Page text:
Does anyone have a recommendation for how to determine a good ratio of canned to dry food? During one of my dog’s regular exams, three years ago, he had struvite crystals and was put on a Hills prescription diet. Once the tests reflected the crystals were no longer a problem, I switched to a Blue Buffalo dry formula. Since then there have been no struvite problems. However, due to some problems with bad bags(?) of BB and some potential food allergies I am switching him to Wellness Simple Turkey and Potato. I have read that canned food may help prevent urinary problems due to higher water content, however I would like to try a combination of canned and dry food. Wellness provides guidelines for a canned/dry mix, but they’re confusing. We’ve adjusted the recommended daily amounts of the foods we’ve been feeding him to avoid unacceptable weight gain. I assume we’ll need to do that for Wellness as well.
I think that adding canned to dry food is a great idea for every dog and especially important for a dog that has had urinary issues. The extra moisture helps keep the tract “flushed” out.
I add canned food to my dogs’ kibble meals every morning. Yes, you will have to decrease the amount of kibble you feed to compensate for the canned you are adding. I don’t go by the guide lines on the bag. I go by calories. I just figure that most of the kibble I feed is about 400 calories a cup and most of the canned I feed is about 400 calories per can. So when I feed them 1/4 of a can, I decrease their kibble by 1/4 cup. Even though some of the kibble and canned I feed, have different calories, I still use this equation and it seems to work out fine. If your pup starts to gain then feed a little less or visa versa.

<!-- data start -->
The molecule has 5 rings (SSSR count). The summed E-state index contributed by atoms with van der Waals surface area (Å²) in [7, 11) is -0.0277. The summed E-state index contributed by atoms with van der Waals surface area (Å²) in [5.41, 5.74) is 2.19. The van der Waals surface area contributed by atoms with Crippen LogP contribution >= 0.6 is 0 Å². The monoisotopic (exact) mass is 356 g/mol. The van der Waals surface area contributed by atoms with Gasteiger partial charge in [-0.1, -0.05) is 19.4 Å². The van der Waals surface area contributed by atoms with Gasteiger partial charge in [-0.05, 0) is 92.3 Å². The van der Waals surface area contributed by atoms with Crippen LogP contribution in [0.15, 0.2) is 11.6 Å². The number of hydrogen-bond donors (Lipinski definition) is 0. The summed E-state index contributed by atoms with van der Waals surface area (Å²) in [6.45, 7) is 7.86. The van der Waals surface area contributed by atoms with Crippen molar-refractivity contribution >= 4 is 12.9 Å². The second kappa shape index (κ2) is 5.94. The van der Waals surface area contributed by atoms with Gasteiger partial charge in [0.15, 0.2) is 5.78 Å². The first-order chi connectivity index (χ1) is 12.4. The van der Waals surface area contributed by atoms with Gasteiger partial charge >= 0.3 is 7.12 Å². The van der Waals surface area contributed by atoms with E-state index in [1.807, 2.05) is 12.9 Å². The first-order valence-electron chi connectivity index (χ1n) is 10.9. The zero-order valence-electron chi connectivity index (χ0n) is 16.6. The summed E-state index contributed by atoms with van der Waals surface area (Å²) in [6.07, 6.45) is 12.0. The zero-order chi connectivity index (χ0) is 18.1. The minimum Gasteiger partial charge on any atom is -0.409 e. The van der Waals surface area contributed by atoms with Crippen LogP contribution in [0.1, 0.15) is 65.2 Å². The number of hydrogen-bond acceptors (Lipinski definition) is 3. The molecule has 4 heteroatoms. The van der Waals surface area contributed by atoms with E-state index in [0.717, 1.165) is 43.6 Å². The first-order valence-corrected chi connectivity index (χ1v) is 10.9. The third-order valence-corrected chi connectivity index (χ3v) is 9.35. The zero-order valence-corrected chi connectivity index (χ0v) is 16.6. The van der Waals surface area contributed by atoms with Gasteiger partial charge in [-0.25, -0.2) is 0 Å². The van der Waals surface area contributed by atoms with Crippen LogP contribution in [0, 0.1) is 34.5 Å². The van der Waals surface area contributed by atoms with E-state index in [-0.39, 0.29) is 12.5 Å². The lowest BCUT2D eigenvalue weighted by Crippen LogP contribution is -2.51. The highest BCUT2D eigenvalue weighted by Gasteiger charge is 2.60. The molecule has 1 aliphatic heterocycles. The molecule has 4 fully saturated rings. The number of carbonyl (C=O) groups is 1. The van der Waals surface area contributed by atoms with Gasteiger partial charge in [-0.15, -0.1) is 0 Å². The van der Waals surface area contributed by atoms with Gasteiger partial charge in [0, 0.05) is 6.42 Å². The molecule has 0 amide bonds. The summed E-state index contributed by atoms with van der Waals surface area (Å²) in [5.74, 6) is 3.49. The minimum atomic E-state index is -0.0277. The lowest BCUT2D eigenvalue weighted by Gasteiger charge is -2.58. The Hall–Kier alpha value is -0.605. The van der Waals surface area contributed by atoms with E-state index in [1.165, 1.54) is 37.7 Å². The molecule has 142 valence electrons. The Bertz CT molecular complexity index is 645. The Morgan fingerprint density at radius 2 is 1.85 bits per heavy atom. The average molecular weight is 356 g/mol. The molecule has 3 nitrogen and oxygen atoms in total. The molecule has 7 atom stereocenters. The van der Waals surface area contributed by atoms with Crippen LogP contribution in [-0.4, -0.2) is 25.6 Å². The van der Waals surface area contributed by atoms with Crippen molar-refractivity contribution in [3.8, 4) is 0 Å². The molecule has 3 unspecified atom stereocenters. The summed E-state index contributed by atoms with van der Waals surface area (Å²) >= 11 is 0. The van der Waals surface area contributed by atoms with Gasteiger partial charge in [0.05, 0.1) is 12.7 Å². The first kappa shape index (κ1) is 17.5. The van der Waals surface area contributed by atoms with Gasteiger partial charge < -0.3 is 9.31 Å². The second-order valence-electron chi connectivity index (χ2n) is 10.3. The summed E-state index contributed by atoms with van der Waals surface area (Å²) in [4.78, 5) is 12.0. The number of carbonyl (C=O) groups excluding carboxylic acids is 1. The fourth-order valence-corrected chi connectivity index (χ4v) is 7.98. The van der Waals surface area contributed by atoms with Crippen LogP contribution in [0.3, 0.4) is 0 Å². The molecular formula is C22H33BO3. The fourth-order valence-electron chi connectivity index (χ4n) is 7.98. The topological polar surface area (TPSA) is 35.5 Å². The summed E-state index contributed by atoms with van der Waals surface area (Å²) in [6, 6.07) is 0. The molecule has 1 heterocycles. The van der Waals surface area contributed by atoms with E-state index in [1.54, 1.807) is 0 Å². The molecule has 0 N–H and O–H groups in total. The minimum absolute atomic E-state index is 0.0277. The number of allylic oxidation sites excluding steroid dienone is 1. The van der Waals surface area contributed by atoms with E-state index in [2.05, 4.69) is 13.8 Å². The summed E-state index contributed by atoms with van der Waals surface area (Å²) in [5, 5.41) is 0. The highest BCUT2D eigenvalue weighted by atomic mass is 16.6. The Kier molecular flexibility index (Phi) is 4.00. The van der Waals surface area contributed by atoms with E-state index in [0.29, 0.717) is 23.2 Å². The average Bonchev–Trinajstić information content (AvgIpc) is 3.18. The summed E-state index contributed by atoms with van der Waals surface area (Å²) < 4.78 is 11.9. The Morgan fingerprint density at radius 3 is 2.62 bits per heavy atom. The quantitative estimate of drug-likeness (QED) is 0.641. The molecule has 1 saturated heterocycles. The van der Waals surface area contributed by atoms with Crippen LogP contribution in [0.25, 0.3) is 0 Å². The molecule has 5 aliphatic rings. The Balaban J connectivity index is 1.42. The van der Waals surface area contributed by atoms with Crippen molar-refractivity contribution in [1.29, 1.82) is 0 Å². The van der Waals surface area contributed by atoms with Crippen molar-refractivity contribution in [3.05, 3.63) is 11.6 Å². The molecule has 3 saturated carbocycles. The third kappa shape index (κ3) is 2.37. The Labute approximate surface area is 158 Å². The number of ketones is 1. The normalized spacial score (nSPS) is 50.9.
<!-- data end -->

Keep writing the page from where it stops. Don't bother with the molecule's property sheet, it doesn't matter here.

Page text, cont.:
For my dogs’ evening meals, I usually add some fresh ingredients such as eggs, sardines or left overs.
If the guidelines on the bag work for you, then… better yet! Wellness is a great brand. I hope it works out for you. Good luck!
Thank you so much for your advice. It’s very helpful and just what I needed to know. I like the idea of giving him canned food in the morning and kibble in the evening. I also appreciate your thoughts on Wellness. I’ve been researching a number of options and am feeling more comfortable about my decision. Thanks again!!
No problem, Cheryl, I’ve learned a lot on this site. One thing to remember is that you don’t have to pick a food and stick with it forever. Many believe, including myself, that it is best to offer a variety of foods. Here is a link with some information on a rotation diet: https://www.dogfoodadvisor.com/frequently-asked-questions/diet-rotation-for-dogs/
I feed a couple different brands of both kibble and canned foods to my dogs and cats. Also, as I mentioned above, I also add some fresh foods as well.
One of my cats also had struvite crystals and ended up with a urinary blockage which landed him in the emergency clinic. So, I really now know the importance of adding moisture to their diets!
These changes don’t have to happen all at once. Take your time and try out new things to see what works!